Brian Beattie was the bassist, singer, and co-songwriter of Austin, Texas’ Glass Eye, one of the most beloved bands of their scene. Known for their propulsive, obsessive, and discomfiting songs, they released four albums and two EPs before disbanding in 1993. Beattie has also enjoyed a career as a producer/engineer for other bands, including the Dead Milkmen, Ed Hall, Daniel Johnston, Okkervil River, and many more. He currently operates The Wonder Chamber, a recording studio in Austin.
Michael Meister co-founded the record store Texas Records in Santa Monica, which later became the small but influential record label Texas Hotel Records. The label issued records by singer-songwriter Vic Chesnutt, Henry Rollins, and Poi Dog Pondering from the mid-1980s to the mid-1990s. Texas Hotel was voted Hot Record Label of the year by Rolling Stone in 1989. As a close friend of Deirdre O"Donoghue, Meister co-hosted or guest-hosted "SNAP!" on a number of occasions.
Lawrence Bogle is an artist who lives in London and the Spanish Basque Country. He was a cover artist for the record label Kitchenware Records, which was home to artists like Prefab Sprout, Hurrah!, Martin Stephenson and the Daintees, and more. He’s learning to leave the world of work behind in order to draw and paint more. Find him on Instagram at @bog_bogle and @bog_drawings.
David C. Lowery is a singer-songwriter and co-founder of the bands Cracker and Camper Van Beethoven. In 1986, he started the indie label, Pitch-a-Tent Records, for CVB and its affiliated projects. He also founded Sound of Music Studios in Richmond, Virginia. He is currently a lecturer at the University of Georgia's Terry College of Business, where he launched the annual Artists' Rights Symposium in 2018.
Syd Straw is a singer/songwriter and guitarist. became known for bringing her distinct voice to the Anton Fier-led cult band the Golden Palominos in the 1980s. In 1990, she released her solo album "Surprise," featuring collaborations by Michael Stipe (R.E.M), John Doe (X), Ry Cooder, Daniel Lanois, Don Was, Richard Thompson, and Marshall Crenshaw. In 1996, she released the album "War and Peace ," cementing her as a blues- and folk-rock staple. While promoting it and touring, she lent her musical sensibilities to records by Vic Chesnutt, Wilco, Rickie Lee Jones, David Sanborn, and Evan Dando.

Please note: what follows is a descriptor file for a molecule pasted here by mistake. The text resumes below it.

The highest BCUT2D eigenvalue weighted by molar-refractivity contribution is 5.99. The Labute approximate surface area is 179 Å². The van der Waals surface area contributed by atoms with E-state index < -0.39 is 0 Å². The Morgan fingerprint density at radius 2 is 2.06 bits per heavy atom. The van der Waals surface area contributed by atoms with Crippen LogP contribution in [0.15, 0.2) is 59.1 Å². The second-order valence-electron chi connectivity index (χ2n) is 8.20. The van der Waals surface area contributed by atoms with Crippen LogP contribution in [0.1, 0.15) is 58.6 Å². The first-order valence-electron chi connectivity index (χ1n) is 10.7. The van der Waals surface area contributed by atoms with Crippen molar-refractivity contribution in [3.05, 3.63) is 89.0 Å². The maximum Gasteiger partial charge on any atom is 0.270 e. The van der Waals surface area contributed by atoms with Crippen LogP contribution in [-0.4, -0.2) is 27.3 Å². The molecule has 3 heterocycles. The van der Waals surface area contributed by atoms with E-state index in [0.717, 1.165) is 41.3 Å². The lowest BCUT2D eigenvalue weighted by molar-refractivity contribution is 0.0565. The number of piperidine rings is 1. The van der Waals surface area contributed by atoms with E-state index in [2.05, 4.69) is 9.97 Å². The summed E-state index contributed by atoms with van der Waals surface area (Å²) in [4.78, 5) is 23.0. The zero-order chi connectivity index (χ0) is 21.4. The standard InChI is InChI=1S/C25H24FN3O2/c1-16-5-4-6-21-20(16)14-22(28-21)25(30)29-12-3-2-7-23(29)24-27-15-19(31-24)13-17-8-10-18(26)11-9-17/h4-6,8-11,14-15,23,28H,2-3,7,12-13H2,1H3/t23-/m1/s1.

Robert Lloyd is a journalist and occasional musician. He is currently a TV critic for the Los Angeles Times. In the 1980s, he wrote a pop column, "The Critical List," for the LA Weekly, and a weird daily column, "Today," for the Los Angeles Herald-Examiner (may it rest in peace). His first appearance as a performer on "SNAP!" was with Steve Wynn in 1987.
Steve Wynn was a founding member of The Dream Syndicate, whose 1982 debut album "The Days of Wine and Roses" is one of the building blocks of the indie rock scene that began in the following years. Since then, he has released 32 studio albums as a solo artist and as a member of Gutterball, The Baseball Project, and the revived Dream Syndicate who reformed in 2012. He has written over 500 songs, some of which have been covered by the likes of R.E.M., the Bangles, Yo La Tengo, Concrete Blonde, and Luna.